From 1979 through to today, China’s one-child policy has been part-funded by the United Nations Population Fund (UNFPA), a wing of the UN frequently applauded for ‘raising awareness’ about overpopulation. The UNFPA trained China’s demographers. In 1983, at a time when China’s one-child policy was even more unforgiving than it is today, the UNFPA gave Qian Xinzhong, China’s then Minister for Birth, the first-ever UNFPA award for ‘tackling the problem of rapid population growth’ (9). Following claims that some women in China were being forced to have abortions, the UNFPA called on China to ‘reduce the coerciveness’ – that is, to enforce its population authoritarianism in a more palatable way (10). Presumably the UNFPA prefers it when women are pressured (under the threat of a fine) rather than actually forced to have abortions.

From the late 1980s onwards, China has changed the tenor of its one-child policy in keeping with the shifting ideologies of international Malthusianism. As one important study says: ‘International discourse provided Chinese domestic discourse with much of the rationale for initiating and maintaining birth limits – in the 1970s and 1980s, it was “population crisis”; by the 1990s, it was “sustainable development”.’ (11) ‘Foreign ideas arrived through many channels’, the study points out, through the UNFPA, the World Health Organisation, and ‘foreign non-governmental organisations and private foundations’, all of which ‘were crucial sources for ideas and arguments, technical resources and political support’ (12). For example, in the early 1990s the International Planned Parenthood Federation, beloved of so many American liberals, ‘praised China’s accomplishment in birth limitations’ but encouraged it to talk up ‘women’s rights’ rather than ‘population control’; in 1991, the Rockefeller Foundation introduced new contraceptive technologies to China alongside the idea of ‘informed choice’, and so on (13).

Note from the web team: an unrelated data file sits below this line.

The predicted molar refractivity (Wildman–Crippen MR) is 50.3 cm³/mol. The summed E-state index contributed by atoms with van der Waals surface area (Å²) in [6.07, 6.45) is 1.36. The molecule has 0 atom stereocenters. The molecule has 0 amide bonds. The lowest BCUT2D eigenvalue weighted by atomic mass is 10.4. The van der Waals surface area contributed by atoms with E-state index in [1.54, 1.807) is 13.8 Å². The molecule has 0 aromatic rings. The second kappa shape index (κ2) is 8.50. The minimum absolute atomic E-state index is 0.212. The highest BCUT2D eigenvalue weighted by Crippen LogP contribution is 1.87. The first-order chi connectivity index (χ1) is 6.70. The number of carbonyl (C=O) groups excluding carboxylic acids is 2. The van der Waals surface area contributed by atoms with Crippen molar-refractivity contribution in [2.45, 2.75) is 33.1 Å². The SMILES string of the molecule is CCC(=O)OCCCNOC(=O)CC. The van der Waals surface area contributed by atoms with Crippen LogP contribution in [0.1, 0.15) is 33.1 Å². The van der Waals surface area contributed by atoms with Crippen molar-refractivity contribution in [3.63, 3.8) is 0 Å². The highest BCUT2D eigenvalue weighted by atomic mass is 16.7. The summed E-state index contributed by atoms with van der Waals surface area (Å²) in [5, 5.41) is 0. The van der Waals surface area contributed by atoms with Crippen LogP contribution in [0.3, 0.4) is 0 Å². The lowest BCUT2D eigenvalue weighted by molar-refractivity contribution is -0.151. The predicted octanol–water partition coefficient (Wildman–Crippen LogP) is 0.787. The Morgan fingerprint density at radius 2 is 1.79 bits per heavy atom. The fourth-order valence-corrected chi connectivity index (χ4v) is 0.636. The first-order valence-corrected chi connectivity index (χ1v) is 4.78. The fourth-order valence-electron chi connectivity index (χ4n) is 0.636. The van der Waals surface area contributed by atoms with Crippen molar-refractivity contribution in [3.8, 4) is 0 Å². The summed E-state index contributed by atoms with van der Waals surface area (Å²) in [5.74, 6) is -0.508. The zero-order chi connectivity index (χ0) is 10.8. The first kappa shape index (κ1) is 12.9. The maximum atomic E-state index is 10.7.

A key turning point was the UN’s 1994 International Conference on Population and Development in Cairo, which China was deeply involved in and which ‘shifted the focus of the international population community from deploying state power to “control” population to empowering women to manage their own fertility’ (14). In other words, the project of Malthusianism decided to wriggle free from the explicit language of state control and instead to speak in the deceitful lingo of ‘female empowerment’. As if providing women with condoms and warning them that unless they use them their country will collapse and future generations will perish has anything whatsoever to do with freedom or empowerment. Being pro-choice, as spiked is, means supporting women’s right to choose whether to have children, to not have children, to use contraception, or to seek an abortion – the clue is in the title: choice. Courtesy of the UN and NGOs and Western intellectual input, China’s one-child policy, which started life as an explicit state programme to curtail people’s choices, is now dishonestly repackaged as a ‘government-led’ process of ‘female empowerment’ designed to ensure ‘sustainable development’ and ‘climatic stability’ (15). In helping to provide the ‘ideas and arguments and political support’ for the one-child policy, Western forces have been complicit in China’s massive denial of reproductive freedom to its citizens.